April was another disappointing month for older workers: the unemployment rate for people 55-plus rose one-tenth of 1 percent to 6.3 percent, the government reported Friday.
In fact, it was the third straight month that joblessness rose for older workers, from 5.9 percent in February and 6.2 percent in March.
The situation for older men remained the same—the rate hovered at 6.3 percent in April, same as in March. But that was a big jump from 5.7 percent in February.
Women, however, did a bit better last month as their jobless rate dropped to 5.8 percent, down from 5.9 percent in March and 6.1 percent in February.
Still, older workers had a lower jobless rate than workers in general. For April, the national unemployment rate dipped slightly to 8.1 percent, the government reported. Employers added a disappointing 115,000 jobs.
Economists say it’s troubling that the economy is officially three years into the recovery and jobs growth hasn’t been strong enough to pull down the national unemployment rate more substantially. Last month, some 340,000 people dropped out of the labor force.
“The fact that the labor force participation rate continues to slide is largely due to the fact that, despite the labor market slowly getting stronger, it is still a very difficult environment for job seekers,” says economist Heidi Shierholz with the Economic Policy Institute. She says that many people who stopped looking for work won’t re-enter the labor force until job prospects improve.
For unemployed older workers, finding a job continued to be more difficult in April than for younger people. The average length of time that older people had been seeking work increased to 60 weeks from 55.7 weeks as of the month before.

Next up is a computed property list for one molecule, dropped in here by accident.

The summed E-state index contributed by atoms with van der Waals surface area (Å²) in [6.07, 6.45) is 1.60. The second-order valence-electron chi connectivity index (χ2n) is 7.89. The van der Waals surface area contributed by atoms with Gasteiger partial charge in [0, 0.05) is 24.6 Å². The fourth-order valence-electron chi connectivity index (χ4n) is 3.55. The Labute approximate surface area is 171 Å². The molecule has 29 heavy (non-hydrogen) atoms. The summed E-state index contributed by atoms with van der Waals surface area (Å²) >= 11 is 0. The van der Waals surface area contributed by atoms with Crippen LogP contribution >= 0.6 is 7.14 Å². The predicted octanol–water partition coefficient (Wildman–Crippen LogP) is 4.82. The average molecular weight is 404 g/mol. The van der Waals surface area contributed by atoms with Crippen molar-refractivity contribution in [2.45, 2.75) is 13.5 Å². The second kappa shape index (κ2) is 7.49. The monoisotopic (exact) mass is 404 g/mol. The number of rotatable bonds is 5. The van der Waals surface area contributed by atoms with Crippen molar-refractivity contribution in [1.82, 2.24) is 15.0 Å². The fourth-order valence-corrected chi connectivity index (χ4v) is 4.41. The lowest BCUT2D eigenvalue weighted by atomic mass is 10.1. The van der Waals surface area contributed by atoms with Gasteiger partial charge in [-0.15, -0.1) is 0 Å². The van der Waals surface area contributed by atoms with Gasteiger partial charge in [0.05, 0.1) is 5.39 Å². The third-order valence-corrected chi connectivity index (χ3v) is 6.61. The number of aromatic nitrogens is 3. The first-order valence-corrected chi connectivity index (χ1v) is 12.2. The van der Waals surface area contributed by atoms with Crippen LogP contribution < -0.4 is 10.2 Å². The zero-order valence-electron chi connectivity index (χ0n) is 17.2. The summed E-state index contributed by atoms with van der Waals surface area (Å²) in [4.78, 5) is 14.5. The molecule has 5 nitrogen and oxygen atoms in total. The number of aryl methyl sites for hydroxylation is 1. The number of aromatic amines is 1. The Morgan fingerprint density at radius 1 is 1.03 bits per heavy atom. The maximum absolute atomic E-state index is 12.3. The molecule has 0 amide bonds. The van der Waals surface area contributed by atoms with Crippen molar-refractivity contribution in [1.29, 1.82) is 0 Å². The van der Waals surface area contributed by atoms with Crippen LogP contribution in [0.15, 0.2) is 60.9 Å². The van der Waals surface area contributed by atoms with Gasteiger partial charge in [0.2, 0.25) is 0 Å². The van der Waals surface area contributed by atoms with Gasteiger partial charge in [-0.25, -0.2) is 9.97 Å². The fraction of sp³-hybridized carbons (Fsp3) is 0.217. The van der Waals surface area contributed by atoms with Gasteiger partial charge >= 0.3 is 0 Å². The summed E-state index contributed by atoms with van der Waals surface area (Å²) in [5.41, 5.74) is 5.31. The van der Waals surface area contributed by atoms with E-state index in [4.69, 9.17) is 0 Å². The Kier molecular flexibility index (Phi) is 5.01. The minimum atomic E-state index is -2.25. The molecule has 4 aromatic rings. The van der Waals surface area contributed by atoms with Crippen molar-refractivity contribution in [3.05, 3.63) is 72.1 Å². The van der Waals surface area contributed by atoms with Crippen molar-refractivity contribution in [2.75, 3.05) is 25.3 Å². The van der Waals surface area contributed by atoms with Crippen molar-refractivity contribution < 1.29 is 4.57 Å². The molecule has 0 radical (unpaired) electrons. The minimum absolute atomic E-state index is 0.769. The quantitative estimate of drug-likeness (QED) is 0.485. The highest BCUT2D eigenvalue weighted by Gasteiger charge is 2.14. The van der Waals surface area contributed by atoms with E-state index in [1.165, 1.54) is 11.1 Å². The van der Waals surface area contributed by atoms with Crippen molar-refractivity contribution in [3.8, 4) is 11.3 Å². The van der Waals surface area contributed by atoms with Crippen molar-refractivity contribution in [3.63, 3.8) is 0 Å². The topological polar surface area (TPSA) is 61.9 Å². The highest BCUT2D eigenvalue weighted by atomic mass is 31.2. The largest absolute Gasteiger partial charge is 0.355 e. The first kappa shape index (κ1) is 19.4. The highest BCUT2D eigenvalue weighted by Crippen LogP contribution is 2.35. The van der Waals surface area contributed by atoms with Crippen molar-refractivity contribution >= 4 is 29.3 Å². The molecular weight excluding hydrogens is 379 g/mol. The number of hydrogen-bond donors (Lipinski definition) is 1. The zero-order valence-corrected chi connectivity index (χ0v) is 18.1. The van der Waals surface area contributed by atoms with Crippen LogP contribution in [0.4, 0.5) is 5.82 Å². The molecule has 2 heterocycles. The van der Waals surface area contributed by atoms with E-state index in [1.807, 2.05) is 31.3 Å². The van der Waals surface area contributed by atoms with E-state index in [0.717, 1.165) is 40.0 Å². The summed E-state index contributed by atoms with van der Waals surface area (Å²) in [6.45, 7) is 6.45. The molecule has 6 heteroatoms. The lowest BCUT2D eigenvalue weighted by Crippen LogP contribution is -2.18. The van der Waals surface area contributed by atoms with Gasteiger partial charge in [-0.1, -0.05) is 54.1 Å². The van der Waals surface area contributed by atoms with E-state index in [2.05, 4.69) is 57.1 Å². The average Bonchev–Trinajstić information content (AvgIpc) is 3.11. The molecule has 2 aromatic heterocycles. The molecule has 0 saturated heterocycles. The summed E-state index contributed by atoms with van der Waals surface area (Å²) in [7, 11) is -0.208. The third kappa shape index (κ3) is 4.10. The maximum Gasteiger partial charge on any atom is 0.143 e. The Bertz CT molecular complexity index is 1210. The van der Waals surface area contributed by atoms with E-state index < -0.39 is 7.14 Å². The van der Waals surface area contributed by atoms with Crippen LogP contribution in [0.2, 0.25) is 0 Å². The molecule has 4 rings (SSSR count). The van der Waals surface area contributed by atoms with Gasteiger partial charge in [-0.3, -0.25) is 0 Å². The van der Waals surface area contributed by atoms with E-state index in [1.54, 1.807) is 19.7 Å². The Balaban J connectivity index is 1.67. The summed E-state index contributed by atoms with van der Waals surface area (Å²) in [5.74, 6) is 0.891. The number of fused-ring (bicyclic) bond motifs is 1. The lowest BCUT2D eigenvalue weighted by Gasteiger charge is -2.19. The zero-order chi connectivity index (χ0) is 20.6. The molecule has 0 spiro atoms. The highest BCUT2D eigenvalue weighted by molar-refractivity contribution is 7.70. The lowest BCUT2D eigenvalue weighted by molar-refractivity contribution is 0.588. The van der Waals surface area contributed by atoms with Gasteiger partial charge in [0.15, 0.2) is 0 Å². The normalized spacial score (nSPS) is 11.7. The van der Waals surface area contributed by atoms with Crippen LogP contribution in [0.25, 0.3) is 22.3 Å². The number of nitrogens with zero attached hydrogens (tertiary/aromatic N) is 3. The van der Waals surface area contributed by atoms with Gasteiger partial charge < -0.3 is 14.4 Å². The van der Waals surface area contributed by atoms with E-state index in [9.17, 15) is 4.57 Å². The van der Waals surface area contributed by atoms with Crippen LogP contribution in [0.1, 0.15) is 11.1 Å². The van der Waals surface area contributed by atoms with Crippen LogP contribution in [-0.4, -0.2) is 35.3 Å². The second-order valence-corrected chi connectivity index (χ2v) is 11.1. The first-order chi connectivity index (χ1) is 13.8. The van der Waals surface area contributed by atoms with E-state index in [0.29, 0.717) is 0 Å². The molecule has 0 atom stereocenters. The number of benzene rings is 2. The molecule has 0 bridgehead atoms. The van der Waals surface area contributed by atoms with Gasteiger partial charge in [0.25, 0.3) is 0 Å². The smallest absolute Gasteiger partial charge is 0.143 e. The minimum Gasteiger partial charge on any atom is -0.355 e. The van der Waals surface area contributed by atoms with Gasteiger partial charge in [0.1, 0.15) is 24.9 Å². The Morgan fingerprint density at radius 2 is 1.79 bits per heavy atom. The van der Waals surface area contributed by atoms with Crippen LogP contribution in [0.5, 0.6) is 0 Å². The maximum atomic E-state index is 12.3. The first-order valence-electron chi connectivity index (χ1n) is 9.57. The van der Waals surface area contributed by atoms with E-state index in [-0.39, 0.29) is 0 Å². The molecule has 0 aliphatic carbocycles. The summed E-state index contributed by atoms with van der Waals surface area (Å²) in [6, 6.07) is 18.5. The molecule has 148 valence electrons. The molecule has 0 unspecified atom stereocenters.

Job seekers under age 55 had been looking for 38.5 weeks, an increase from 37.3 weeks in March.
Of the long-term unemployed (people looking for work for six months or more), 56 percent were age 55 and up in April, up from 53 percent in March.
“Things just aren’t going very well for older workers,” says AARP senior strategic adviser Sara Rix. “We just can’t seem to make a significant dent in the unemployment situation for older workers.”
Though the overall jobless rate improved slightly in recent months, long-term joblessness has remained stubbornly high. Of the 13.3 million people who were without work in the first quarter of this year, 30 percent had been jobless for a year or more, according to a new report by Pew Charitable Trust.
The expected cost of jobless benefits for fiscal year 2012: a whopping $99 billion, the report said.
Bernard Baumohl, chief economist at the Economic Outlook Group in New Jersey, says the economy rebounded nicely between November and February but slowed in March and April as consumers pulled back on spending and hiring eased. For the rest of this year and into early 2013, he anticipates “danger and foreboding” as the financial situation in Europe deteriorates again and “paralysis” among lawmakers that prevents action to stimulate the recovery.
“We have this financial cliff that the United States is approaching in a presidential election year—the payroll tax cuts are expiring, the debt ceiling will be hit by the end of the year [and] cuts to government spending. If nothing is done, it means we’re facing recession by 2013,” Baumohl says.
In another sign the economy was losing steam, the number of planned layoffs by U.S. employers ticked up in April. A majority of those pending job cuts came from budget-squeezed school districts. According to the latest report by the outplacement firm Challenger, Gray & Christmas, employers said they planned to cut 40,559 jobs during the month, a 7 percent increase from the job cuts announced in March and an 11 percent hike from the same month a year ago.
The federal government sector also planned to shed about 3,100 jobs in April, the report said.